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Academy acres Agricultural amount annual applied appointed appropriated arts assembly authorized branches building called College Commissioner committee common schools complete condition Congress constitution course direction district duty elected English established examination exercises expense feet five four fund give given governor Grammar granted Gymnasium hall higher hundred important improvement institutions instruction interest knowledge labor lands language learning Lectures legislature manner means Mechanics meeting methods mind natural necessary Normal School object organization passed persons practical prepared present President principal proceeds Professor public schools pupils receive reference regulations respect rooms school fund scrip secure seminary Superintendent teachers teaching term third thousand tion town trustees United University whole young
Página 59 - Washington, a department of education, for the purpose of collecting such statistics and facts as shall show the condition and progress of education in the several States and Territories, and of diffusing such information respecting the organization and management of schools and school systems, and methods of teaching, as shall aid the people of the United States in the establishment and maintenance of efficient school systems, and otherwise promote the cause of education throughout the country.
Página 55 - Promote, then, as an object of primary importance, institutions for the general diffusion of knowledge. In proportion as the structure of a government gives force to public opinion, it is essential that public opinion should be enlightened.
Página 311 - What Constitutes a State? WHAT constitutes a State? Not high-raised battlement or labored mound, Thick wall or moated gate — Not cities proud with spires and turrets crowned — Not bays and broad-armed ports, Where, laughing at the storm, rich navies ride — Not starred and spangled courts, Where low-browed baseness wafts perfume to pride. No; men, high-minded men...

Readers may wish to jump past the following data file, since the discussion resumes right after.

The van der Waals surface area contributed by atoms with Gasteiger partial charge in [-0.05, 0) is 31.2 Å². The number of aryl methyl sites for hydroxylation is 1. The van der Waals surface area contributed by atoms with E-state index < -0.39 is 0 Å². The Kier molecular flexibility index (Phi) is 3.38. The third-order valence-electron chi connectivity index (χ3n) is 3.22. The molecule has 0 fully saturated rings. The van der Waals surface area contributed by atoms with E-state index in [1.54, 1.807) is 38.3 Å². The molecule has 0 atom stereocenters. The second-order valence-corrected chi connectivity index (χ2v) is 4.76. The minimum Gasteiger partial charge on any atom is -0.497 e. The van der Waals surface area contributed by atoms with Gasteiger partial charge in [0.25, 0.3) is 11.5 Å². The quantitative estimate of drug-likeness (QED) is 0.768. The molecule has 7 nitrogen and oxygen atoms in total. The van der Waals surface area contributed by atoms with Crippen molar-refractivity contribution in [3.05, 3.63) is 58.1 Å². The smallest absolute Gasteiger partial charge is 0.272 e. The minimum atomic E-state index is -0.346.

Página 80 - Lord hath increased them to the number of fifty householders, shall then forthwith appoint one within their town to teach all such children as shall resort to him, to write and read, whose wages shall be paid, either by the parents or masters of such children, or by the inhabitants in general, by way of supply, as the major part of those who order the prudentials of the town shall appoint...
Página 98 - Religion, morality, and knowledge, however, being essential to good government, it shall be the duty of the general assembly to pass suitable laws to protect every religious denomination in the peaceable enjoyment of its own mode of public worship, and to encourage schools and the means of instruction.
Página 135 - State which may take and claim the benefit of this act, to the endowment, support, and maintenance of at least one college where the leading object shall be, without excluding other scientific and classical studies, and including military tactics, to teach such branches of learning as are related to Agriculture and the Mechanic Arts...
Página 82 - Wisdom and knowledge, as well as virtue, diffused generally among the body of the people, being necessary for the preservation of their rights and liberties; and as these depend on spreading the opportunities and advantages of education in the various parts of the country, and among the different orders of the people, it shall be the duty of legislatures and magistrates, in all future periods of this commonwealth, to cherish the interests of literature and the sciences, and all seminaries of them;...
Página 135 - That in no case shall any State to which land scrip may thus be issued be allowed to locate the same within the limits of any other State, or of any Territory of the United States, but their assignees may thus locate said land scrip upon...
Página 322 - It is ordered that the selectmen of every town, in the several precincts and quarters where they dwell, shall have a vigilant eye over their brethren and neighbors, to see first that none of them shall suffer so much barbarism in any of their families, as not to endeavor to teach, by themselves or others, their children and apprentices, so much learning, as may enable them perfectly to read the English tongue, and knowledge of the capital laws: upon penalty of twenty shillings for each neglect therein.